At the heart of this, though, is creative innovation – but not all marketers are recognising its value. As Alex Ridings FCIM, founder and managing partner of Think Studio, warns: “I think in the future we’ll see a polarisation between data-driven mass marketing and the top-end sphere, where higher-level creative is still king.”
- The omnichannel imperative
In 2019, omnichannel marketing will be of increasing importance as marketers look to build fully integrated customer experiences, and nurture better relationships with their audience. The rise of social e-commerce has no doubt facilitated this – with Instagram becoming a visual store front for influencers to promote to their audience, and the newly introduced product stickers reaching over 400 million people who watch Instagram stories every day.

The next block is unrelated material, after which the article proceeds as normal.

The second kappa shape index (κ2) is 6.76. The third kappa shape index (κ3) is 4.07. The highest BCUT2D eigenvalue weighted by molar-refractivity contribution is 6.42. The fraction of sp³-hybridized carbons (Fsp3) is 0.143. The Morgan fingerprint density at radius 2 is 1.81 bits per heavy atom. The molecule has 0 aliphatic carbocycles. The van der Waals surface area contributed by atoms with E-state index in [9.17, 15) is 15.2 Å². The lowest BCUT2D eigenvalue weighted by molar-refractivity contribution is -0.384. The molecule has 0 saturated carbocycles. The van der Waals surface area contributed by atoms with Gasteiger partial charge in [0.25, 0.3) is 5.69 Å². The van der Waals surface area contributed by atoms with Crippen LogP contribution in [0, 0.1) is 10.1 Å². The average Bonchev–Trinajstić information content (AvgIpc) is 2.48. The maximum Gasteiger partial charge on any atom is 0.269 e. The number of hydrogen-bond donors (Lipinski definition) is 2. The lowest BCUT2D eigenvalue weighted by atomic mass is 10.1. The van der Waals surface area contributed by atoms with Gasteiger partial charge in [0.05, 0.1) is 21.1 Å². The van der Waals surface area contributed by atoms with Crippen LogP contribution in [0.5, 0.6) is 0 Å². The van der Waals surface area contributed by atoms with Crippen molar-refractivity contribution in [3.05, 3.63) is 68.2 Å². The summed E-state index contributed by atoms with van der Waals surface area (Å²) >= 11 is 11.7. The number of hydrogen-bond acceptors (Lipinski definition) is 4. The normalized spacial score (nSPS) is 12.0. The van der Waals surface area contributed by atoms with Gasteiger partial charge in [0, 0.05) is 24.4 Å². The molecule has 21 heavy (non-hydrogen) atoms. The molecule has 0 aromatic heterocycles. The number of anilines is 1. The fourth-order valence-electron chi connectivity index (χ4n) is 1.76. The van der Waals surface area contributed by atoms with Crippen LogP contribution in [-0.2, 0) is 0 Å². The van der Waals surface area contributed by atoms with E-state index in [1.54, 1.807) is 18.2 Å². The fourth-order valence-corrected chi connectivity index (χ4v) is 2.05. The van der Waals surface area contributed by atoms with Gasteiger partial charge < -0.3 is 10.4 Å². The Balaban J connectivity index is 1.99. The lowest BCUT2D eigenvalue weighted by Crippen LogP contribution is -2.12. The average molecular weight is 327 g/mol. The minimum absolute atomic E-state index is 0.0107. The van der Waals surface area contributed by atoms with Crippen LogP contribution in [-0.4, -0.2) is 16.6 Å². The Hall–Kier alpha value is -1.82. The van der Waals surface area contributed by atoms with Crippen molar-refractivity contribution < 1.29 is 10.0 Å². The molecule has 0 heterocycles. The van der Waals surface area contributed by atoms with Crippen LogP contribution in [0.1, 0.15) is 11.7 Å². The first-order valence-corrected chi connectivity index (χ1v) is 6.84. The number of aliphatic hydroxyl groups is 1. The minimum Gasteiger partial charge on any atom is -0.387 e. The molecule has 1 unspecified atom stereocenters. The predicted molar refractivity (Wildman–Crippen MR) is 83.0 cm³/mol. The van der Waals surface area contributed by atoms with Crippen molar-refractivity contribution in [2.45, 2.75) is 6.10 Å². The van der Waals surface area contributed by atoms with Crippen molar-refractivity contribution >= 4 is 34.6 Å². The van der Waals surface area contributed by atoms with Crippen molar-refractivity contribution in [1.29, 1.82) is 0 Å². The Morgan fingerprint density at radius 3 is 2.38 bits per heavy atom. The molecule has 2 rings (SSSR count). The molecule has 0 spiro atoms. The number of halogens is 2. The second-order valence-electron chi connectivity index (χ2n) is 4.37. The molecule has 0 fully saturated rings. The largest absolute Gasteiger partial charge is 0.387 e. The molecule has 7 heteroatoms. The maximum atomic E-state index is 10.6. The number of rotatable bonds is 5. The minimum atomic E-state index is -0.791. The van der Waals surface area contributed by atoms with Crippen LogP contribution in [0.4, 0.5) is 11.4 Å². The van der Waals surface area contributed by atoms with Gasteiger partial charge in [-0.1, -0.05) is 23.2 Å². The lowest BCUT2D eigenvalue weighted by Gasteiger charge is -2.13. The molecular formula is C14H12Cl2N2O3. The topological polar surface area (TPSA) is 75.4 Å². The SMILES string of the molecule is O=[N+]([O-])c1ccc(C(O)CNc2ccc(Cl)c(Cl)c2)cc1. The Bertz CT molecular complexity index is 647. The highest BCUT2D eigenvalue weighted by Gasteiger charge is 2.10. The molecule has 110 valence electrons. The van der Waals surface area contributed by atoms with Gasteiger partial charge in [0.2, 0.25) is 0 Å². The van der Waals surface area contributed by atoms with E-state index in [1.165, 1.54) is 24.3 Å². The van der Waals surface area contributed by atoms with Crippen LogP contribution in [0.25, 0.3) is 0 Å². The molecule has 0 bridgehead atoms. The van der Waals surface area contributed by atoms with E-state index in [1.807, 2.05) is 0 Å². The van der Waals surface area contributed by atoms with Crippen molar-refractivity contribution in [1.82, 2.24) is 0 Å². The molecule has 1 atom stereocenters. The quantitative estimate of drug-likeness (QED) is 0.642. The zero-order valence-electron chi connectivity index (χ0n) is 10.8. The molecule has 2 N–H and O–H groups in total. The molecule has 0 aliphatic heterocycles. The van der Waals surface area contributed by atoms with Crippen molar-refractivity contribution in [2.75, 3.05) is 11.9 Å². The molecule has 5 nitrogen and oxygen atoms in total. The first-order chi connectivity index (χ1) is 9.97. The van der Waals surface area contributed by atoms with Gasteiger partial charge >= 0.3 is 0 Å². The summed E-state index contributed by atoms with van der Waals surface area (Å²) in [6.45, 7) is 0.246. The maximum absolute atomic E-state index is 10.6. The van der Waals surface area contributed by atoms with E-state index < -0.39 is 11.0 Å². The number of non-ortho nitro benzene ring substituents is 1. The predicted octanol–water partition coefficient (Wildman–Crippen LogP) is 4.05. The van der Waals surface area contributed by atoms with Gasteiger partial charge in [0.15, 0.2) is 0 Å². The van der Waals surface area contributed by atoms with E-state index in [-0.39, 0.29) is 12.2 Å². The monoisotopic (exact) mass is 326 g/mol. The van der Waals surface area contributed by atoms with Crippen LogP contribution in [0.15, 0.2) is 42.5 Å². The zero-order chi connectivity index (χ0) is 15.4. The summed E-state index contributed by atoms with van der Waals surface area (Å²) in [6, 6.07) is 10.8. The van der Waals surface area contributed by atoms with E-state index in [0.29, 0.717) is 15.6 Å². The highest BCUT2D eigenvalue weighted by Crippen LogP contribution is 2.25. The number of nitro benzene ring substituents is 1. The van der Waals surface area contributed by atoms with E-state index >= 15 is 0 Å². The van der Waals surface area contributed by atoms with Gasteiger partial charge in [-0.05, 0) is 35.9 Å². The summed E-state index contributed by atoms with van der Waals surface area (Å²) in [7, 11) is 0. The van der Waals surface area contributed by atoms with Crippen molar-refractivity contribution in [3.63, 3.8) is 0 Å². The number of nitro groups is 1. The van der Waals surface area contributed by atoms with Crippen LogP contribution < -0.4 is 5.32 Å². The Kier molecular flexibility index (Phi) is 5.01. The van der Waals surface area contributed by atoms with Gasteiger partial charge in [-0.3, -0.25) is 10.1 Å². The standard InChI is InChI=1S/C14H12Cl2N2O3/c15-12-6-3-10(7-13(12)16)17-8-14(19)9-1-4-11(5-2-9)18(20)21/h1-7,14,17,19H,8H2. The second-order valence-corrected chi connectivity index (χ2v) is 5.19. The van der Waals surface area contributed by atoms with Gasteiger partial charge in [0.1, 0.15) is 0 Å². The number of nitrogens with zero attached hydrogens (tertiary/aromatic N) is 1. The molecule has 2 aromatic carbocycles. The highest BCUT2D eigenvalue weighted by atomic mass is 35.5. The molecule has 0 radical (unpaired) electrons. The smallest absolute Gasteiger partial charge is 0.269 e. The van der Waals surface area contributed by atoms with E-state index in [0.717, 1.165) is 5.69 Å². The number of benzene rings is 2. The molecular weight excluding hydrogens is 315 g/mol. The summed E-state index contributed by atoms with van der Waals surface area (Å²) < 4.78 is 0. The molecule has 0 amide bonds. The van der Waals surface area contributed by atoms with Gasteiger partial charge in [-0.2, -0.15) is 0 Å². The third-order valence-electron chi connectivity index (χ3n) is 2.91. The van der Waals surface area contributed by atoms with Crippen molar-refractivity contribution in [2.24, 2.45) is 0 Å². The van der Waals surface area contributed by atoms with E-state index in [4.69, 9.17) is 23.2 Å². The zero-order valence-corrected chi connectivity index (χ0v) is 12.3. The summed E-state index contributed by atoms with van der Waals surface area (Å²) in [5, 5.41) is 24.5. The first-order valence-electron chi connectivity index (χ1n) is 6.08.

However, in the face of this, neglected channels are having something of a renaissance. As Laura Fox, client services director at APS Group, says: “The best campaigns are those that use multiple marketing mediums, or at least consider the impact of each, instead of putting all the eggs (and budget) in one basket.” In changing times, “more marketers are implementing campaigns that see print and digital work hand in hand.”
However, identifying your channels is only half the battle. Futurist Tom Cheesewright predicts that in 2019, “A growing category of marketers will be focused on techniques for engaging and gaming the new digital intermediaries.” Indeed, he cites these intermediaries as often the barrier to true engagement: “Increasingly, the gatekeepers to consumer attention is algorithms, and this is no longer limited just to search engines.”